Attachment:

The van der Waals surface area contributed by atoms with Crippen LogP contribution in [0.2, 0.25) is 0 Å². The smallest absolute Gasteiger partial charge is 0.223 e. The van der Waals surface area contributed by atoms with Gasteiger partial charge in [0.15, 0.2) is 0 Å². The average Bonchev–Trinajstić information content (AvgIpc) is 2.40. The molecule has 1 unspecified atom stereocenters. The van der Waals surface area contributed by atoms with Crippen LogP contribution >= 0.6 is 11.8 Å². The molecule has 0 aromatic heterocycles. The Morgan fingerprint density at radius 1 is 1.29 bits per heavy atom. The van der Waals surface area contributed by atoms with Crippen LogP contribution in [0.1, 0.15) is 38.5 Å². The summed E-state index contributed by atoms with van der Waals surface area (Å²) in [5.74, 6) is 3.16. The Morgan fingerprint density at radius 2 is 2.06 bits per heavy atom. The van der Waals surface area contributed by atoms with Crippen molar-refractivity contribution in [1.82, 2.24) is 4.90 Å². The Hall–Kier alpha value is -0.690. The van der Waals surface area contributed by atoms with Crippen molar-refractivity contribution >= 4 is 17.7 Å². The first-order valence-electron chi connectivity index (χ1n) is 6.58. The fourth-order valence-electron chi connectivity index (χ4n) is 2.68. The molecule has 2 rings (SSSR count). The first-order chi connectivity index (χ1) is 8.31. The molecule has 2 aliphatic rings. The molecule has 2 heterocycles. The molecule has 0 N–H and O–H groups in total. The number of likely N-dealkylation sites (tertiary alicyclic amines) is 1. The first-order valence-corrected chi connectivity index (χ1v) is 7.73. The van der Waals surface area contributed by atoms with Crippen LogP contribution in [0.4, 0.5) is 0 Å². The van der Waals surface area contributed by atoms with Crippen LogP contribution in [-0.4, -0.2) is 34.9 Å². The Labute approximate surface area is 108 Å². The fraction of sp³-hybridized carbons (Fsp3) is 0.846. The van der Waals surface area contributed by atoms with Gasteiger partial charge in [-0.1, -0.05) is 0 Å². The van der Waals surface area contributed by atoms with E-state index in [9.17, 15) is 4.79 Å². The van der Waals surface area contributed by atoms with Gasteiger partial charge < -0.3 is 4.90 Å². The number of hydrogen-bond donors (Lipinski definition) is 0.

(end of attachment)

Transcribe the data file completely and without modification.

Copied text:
The van der Waals surface area contributed by atoms with Crippen LogP contribution in [0.2, 0.25) is 0 Å². The smallest absolute Gasteiger partial charge is 0.223 e. The van der Waals surface area contributed by atoms with Gasteiger partial charge in [0.15, 0.2) is 0 Å². The average Bonchev–Trinajstić information content (AvgIpc) is 2.40. The molecule has 1 unspecified atom stereocenters. The van der Waals surface area contributed by atoms with Crippen LogP contribution >= 0.6 is 11.8 Å². The molecule has 0 aromatic heterocycles. The Morgan fingerprint density at radius 1 is 1.29 bits per heavy atom. The van der Waals surface area contributed by atoms with Crippen LogP contribution in [0.1, 0.15) is 38.5 Å². The summed E-state index contributed by atoms with van der Waals surface area (Å²) in [5.74, 6) is 3.16. The Morgan fingerprint density at radius 2 is 2.06 bits per heavy atom. The van der Waals surface area contributed by atoms with Crippen molar-refractivity contribution in [1.82, 2.24) is 4.90 Å². The Hall–Kier alpha value is -0.690. The van der Waals surface area contributed by atoms with Crippen molar-refractivity contribution >= 4 is 17.7 Å². The first-order valence-electron chi connectivity index (χ1n) is 6.58. The fourth-order valence-electron chi connectivity index (χ4n) is 2.68. The molecule has 2 rings (SSSR count). The first-order chi connectivity index (χ1) is 8.31. The molecule has 2 aliphatic rings. The molecule has 2 heterocycles. The molecule has 0 N–H and O–H groups in total. The number of likely N-dealkylation sites (tertiary alicyclic amines) is 1. The first-order valence-corrected chi connectivity index (χ1v) is 7.73. The van der Waals surface area contributed by atoms with Crippen LogP contribution in [0.4, 0.5) is 0 Å². The van der Waals surface area contributed by atoms with Crippen LogP contribution in [-0.4, -0.2) is 34.9 Å². The Labute approximate surface area is 108 Å². The fraction of sp³-hybridized carbons (Fsp3) is 0.846. The van der Waals surface area contributed by atoms with Gasteiger partial charge in [-0.1, -0.05) is 0 Å². The van der Waals surface area contributed by atoms with E-state index in [9.17, 15) is 4.79 Å². The van der Waals surface area contributed by atoms with Gasteiger partial charge < -0.3 is 4.90 Å². The number of hydrogen-bond donors (Lipinski definition) is 0.